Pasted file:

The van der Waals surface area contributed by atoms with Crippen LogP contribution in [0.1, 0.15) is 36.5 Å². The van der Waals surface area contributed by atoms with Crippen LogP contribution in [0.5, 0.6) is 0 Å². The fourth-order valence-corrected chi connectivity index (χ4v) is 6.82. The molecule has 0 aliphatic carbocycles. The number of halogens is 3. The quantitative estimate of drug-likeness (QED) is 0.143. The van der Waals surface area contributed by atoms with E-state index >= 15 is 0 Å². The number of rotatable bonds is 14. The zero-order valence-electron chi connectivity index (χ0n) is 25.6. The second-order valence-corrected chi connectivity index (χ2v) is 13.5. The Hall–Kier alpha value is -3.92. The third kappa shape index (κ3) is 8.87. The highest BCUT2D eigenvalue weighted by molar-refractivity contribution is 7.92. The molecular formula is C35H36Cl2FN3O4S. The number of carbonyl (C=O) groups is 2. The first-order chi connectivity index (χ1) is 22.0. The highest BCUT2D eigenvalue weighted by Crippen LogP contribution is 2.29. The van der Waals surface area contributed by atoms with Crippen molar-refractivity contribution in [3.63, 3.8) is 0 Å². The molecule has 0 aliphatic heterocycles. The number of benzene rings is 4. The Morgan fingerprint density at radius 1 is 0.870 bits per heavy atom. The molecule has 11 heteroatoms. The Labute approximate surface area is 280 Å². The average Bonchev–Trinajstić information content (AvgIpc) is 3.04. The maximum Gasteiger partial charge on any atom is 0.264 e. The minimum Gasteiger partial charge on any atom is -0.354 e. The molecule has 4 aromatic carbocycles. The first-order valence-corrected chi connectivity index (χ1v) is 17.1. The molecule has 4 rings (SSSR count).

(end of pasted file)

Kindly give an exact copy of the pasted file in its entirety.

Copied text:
The van der Waals surface area contributed by atoms with Crippen LogP contribution in [0.1, 0.15) is 36.5 Å². The van der Waals surface area contributed by atoms with Crippen LogP contribution in [0.5, 0.6) is 0 Å². The fourth-order valence-corrected chi connectivity index (χ4v) is 6.82. The molecule has 0 aliphatic carbocycles. The number of halogens is 3. The quantitative estimate of drug-likeness (QED) is 0.143. The van der Waals surface area contributed by atoms with E-state index >= 15 is 0 Å². The number of rotatable bonds is 14. The zero-order valence-electron chi connectivity index (χ0n) is 25.6. The second-order valence-corrected chi connectivity index (χ2v) is 13.5. The Hall–Kier alpha value is -3.92. The third kappa shape index (κ3) is 8.87. The highest BCUT2D eigenvalue weighted by molar-refractivity contribution is 7.92. The molecular formula is C35H36Cl2FN3O4S. The number of carbonyl (C=O) groups is 2. The first-order chi connectivity index (χ1) is 22.0. The highest BCUT2D eigenvalue weighted by Crippen LogP contribution is 2.29. The van der Waals surface area contributed by atoms with Crippen molar-refractivity contribution in [3.63, 3.8) is 0 Å². The molecule has 0 aliphatic heterocycles. The number of benzene rings is 4. The Morgan fingerprint density at radius 1 is 0.870 bits per heavy atom. The molecule has 11 heteroatoms. The Labute approximate surface area is 280 Å². The average Bonchev–Trinajstić information content (AvgIpc) is 3.04. The maximum Gasteiger partial charge on any atom is 0.264 e. The minimum Gasteiger partial charge on any atom is -0.354 e. The molecule has 4 aromatic carbocycles. The first-order valence-corrected chi connectivity index (χ1v) is 17.1. The molecule has 4 rings (SSSR count).